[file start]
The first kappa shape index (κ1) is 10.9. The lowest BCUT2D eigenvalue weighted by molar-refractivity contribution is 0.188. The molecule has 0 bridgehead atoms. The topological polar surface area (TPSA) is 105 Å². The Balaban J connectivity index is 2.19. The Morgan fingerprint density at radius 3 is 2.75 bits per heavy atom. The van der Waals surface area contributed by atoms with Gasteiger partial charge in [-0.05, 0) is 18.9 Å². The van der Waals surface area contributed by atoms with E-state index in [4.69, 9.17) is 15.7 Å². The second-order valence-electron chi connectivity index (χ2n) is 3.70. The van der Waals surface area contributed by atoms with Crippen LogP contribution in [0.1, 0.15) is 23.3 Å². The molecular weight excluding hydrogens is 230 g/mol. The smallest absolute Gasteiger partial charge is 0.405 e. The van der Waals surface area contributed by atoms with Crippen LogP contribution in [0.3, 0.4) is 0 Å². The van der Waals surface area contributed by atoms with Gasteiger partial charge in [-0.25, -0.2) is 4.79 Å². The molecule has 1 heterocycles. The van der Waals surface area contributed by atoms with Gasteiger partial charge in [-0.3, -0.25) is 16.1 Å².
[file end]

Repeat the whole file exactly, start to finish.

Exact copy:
The first kappa shape index (κ1) is 10.9. The lowest BCUT2D eigenvalue weighted by molar-refractivity contribution is 0.188. The molecule has 0 bridgehead atoms. The topological polar surface area (TPSA) is 105 Å². The Balaban J connectivity index is 2.19. The Morgan fingerprint density at radius 3 is 2.75 bits per heavy atom. The van der Waals surface area contributed by atoms with Gasteiger partial charge in [-0.05, 0) is 18.9 Å². The van der Waals surface area contributed by atoms with E-state index in [4.69, 9.17) is 15.7 Å². The second-order valence-electron chi connectivity index (χ2n) is 3.70. The van der Waals surface area contributed by atoms with Crippen LogP contribution in [0.1, 0.15) is 23.3 Å². The molecular weight excluding hydrogens is 230 g/mol. The smallest absolute Gasteiger partial charge is 0.405 e. The van der Waals surface area contributed by atoms with Crippen LogP contribution in [0.3, 0.4) is 0 Å². The van der Waals surface area contributed by atoms with Gasteiger partial charge in [-0.25, -0.2) is 4.79 Å². The molecule has 1 heterocycles. The van der Waals surface area contributed by atoms with Gasteiger partial charge in [-0.3, -0.25) is 16.1 Å².